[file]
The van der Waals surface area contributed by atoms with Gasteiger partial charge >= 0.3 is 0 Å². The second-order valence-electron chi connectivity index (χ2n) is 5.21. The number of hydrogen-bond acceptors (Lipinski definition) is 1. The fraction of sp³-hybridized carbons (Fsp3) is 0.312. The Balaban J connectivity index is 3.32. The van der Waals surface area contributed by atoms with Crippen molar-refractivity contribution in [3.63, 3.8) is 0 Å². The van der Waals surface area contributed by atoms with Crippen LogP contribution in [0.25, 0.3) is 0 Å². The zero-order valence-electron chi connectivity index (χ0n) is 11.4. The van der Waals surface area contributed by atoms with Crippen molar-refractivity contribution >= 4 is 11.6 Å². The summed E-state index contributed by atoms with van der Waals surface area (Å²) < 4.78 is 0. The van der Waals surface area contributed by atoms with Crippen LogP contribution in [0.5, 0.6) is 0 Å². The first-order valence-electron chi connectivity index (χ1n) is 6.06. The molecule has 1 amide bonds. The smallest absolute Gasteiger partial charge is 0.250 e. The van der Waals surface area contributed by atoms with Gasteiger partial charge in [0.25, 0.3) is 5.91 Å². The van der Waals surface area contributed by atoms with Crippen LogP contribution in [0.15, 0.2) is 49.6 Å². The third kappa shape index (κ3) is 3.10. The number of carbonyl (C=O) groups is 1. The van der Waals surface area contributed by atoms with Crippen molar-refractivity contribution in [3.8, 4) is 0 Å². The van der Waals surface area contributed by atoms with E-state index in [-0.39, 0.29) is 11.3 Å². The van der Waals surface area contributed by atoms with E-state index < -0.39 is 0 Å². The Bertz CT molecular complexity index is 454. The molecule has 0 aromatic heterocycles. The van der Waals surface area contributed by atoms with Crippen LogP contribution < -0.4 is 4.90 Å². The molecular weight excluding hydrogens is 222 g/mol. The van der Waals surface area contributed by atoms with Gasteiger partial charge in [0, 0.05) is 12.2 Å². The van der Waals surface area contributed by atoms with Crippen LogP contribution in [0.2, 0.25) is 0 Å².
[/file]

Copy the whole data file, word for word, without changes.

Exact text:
The van der Waals surface area contributed by atoms with Gasteiger partial charge >= 0.3 is 0 Å². The second-order valence-electron chi connectivity index (χ2n) is 5.21. The number of hydrogen-bond acceptors (Lipinski definition) is 1. The fraction of sp³-hybridized carbons (Fsp3) is 0.312. The Balaban J connectivity index is 3.32. The van der Waals surface area contributed by atoms with Crippen molar-refractivity contribution in [3.63, 3.8) is 0 Å². The van der Waals surface area contributed by atoms with Crippen LogP contribution in [0.25, 0.3) is 0 Å². The zero-order valence-electron chi connectivity index (χ0n) is 11.4. The van der Waals surface area contributed by atoms with Crippen molar-refractivity contribution >= 4 is 11.6 Å². The summed E-state index contributed by atoms with van der Waals surface area (Å²) < 4.78 is 0. The van der Waals surface area contributed by atoms with Crippen LogP contribution in [0.5, 0.6) is 0 Å². The first-order valence-electron chi connectivity index (χ1n) is 6.06. The molecule has 1 amide bonds. The smallest absolute Gasteiger partial charge is 0.250 e. The van der Waals surface area contributed by atoms with Gasteiger partial charge in [0.25, 0.3) is 5.91 Å². The van der Waals surface area contributed by atoms with Crippen LogP contribution in [0.15, 0.2) is 49.6 Å². The third kappa shape index (κ3) is 3.10. The number of carbonyl (C=O) groups is 1. The van der Waals surface area contributed by atoms with Crippen molar-refractivity contribution in [3.8, 4) is 0 Å². The van der Waals surface area contributed by atoms with E-state index in [-0.39, 0.29) is 11.3 Å². The van der Waals surface area contributed by atoms with E-state index < -0.39 is 0 Å². The Bertz CT molecular complexity index is 454. The molecule has 0 aromatic heterocycles. The van der Waals surface area contributed by atoms with Crippen LogP contribution < -0.4 is 4.90 Å². The molecular weight excluding hydrogens is 222 g/mol. The van der Waals surface area contributed by atoms with Gasteiger partial charge in [0, 0.05) is 12.2 Å². The van der Waals surface area contributed by atoms with Crippen LogP contribution in [0.2, 0.25) is 0 Å².